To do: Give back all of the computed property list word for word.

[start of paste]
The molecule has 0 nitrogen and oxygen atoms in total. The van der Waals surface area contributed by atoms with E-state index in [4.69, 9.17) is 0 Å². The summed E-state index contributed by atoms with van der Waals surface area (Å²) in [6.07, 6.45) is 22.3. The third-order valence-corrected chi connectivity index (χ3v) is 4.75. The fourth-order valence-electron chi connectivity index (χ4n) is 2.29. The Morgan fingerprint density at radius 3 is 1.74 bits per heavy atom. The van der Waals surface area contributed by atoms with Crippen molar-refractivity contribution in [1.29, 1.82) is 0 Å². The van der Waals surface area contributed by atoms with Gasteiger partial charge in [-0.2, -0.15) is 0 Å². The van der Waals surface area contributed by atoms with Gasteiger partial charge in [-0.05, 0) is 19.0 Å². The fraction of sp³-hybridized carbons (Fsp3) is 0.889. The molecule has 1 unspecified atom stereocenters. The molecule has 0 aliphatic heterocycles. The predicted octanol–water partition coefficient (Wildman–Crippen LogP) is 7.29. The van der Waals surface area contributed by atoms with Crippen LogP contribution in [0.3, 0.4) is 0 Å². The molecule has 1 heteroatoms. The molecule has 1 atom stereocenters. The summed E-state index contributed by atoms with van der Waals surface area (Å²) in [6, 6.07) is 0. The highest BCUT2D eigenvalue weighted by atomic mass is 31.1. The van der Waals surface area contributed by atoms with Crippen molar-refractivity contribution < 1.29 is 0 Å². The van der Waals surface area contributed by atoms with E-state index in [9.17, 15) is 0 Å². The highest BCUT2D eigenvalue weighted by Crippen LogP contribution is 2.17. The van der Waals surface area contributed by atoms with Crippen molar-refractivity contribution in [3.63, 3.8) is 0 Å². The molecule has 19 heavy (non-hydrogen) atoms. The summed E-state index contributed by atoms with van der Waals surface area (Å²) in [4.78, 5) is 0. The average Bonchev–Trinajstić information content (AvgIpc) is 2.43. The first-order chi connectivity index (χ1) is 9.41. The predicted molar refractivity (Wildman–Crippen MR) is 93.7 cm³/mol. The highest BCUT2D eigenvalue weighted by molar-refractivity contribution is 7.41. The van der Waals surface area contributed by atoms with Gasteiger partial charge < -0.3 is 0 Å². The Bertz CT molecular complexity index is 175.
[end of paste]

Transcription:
The molecule has 0 nitrogen and oxygen atoms in total. The van der Waals surface area contributed by atoms with E-state index in [4.69, 9.17) is 0 Å². The summed E-state index contributed by atoms with van der Waals surface area (Å²) in [6.07, 6.45) is 22.3. The third-order valence-corrected chi connectivity index (χ3v) is 4.75. The fourth-order valence-electron chi connectivity index (χ4n) is 2.29. The Morgan fingerprint density at radius 3 is 1.74 bits per heavy atom. The van der Waals surface area contributed by atoms with Crippen molar-refractivity contribution in [1.29, 1.82) is 0 Å². The van der Waals surface area contributed by atoms with Gasteiger partial charge in [-0.2, -0.15) is 0 Å². The van der Waals surface area contributed by atoms with Gasteiger partial charge in [-0.05, 0) is 19.0 Å². The fraction of sp³-hybridized carbons (Fsp3) is 0.889. The molecule has 1 unspecified atom stereocenters. The molecule has 0 aliphatic heterocycles. The predicted octanol–water partition coefficient (Wildman–Crippen LogP) is 7.29. The van der Waals surface area contributed by atoms with Crippen LogP contribution in [0.3, 0.4) is 0 Å². The molecule has 1 heteroatoms. The molecule has 1 atom stereocenters. The summed E-state index contributed by atoms with van der Waals surface area (Å²) in [6, 6.07) is 0. The highest BCUT2D eigenvalue weighted by atomic mass is 31.1. The van der Waals surface area contributed by atoms with Crippen molar-refractivity contribution < 1.29 is 0 Å². The van der Waals surface area contributed by atoms with E-state index in [9.17, 15) is 0 Å². The highest BCUT2D eigenvalue weighted by Crippen LogP contribution is 2.17. The van der Waals surface area contributed by atoms with Crippen molar-refractivity contribution in [3.63, 3.8) is 0 Å². The molecule has 19 heavy (non-hydrogen) atoms. The summed E-state index contributed by atoms with van der Waals surface area (Å²) in [4.78, 5) is 0. The average Bonchev–Trinajstić information content (AvgIpc) is 2.43. The first-order chi connectivity index (χ1) is 9.41. The predicted molar refractivity (Wildman–Crippen MR) is 93.7 cm³/mol. The highest BCUT2D eigenvalue weighted by molar-refractivity contribution is 7.41. The van der Waals surface area contributed by atoms with Gasteiger partial charge < -0.3 is 0 Å². The Bertz CT molecular complexity index is 175.